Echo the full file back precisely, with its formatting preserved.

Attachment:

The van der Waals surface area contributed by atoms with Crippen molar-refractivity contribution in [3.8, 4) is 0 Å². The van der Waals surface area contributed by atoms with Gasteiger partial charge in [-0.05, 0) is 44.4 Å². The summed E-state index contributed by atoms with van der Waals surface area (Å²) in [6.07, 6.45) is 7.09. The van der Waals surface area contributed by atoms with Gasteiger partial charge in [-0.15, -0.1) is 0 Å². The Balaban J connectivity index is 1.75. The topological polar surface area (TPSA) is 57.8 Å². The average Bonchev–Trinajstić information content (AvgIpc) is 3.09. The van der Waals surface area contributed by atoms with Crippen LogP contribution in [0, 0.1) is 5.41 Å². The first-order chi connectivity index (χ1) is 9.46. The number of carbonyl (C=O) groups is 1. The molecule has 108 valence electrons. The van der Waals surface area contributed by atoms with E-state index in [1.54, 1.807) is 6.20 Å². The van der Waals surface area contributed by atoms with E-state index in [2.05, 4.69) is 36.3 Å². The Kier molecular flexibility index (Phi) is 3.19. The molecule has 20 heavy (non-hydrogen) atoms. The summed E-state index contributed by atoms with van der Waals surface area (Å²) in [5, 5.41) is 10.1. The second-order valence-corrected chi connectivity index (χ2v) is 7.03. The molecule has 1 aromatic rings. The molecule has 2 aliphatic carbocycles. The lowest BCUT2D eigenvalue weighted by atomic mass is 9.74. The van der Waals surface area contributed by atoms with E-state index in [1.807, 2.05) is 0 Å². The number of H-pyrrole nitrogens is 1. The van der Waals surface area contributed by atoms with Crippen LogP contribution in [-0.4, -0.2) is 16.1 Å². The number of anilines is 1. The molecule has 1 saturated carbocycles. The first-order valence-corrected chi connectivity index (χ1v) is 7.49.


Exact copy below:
The van der Waals surface area contributed by atoms with Crippen molar-refractivity contribution in [3.8, 4) is 0 Å². The van der Waals surface area contributed by atoms with Gasteiger partial charge in [-0.05, 0) is 44.4 Å². The summed E-state index contributed by atoms with van der Waals surface area (Å²) in [6.07, 6.45) is 7.09. The van der Waals surface area contributed by atoms with Gasteiger partial charge in [-0.15, -0.1) is 0 Å². The Balaban J connectivity index is 1.75. The topological polar surface area (TPSA) is 57.8 Å². The average Bonchev–Trinajstić information content (AvgIpc) is 3.09. The van der Waals surface area contributed by atoms with Crippen LogP contribution in [0, 0.1) is 5.41 Å². The first-order chi connectivity index (χ1) is 9.46. The number of carbonyl (C=O) groups is 1. The molecule has 108 valence electrons. The van der Waals surface area contributed by atoms with E-state index in [1.54, 1.807) is 6.20 Å². The van der Waals surface area contributed by atoms with E-state index in [2.05, 4.69) is 36.3 Å². The Kier molecular flexibility index (Phi) is 3.19. The molecule has 20 heavy (non-hydrogen) atoms. The summed E-state index contributed by atoms with van der Waals surface area (Å²) in [5, 5.41) is 10.1. The second-order valence-corrected chi connectivity index (χ2v) is 7.03. The molecule has 1 aromatic rings. The molecule has 2 aliphatic carbocycles. The lowest BCUT2D eigenvalue weighted by atomic mass is 9.74. The van der Waals surface area contributed by atoms with E-state index in [1.807, 2.05) is 0 Å². The number of H-pyrrole nitrogens is 1. The van der Waals surface area contributed by atoms with Crippen LogP contribution in [-0.4, -0.2) is 16.1 Å². The number of anilines is 1. The molecule has 1 saturated carbocycles. The first-order valence-corrected chi connectivity index (χ1v) is 7.49.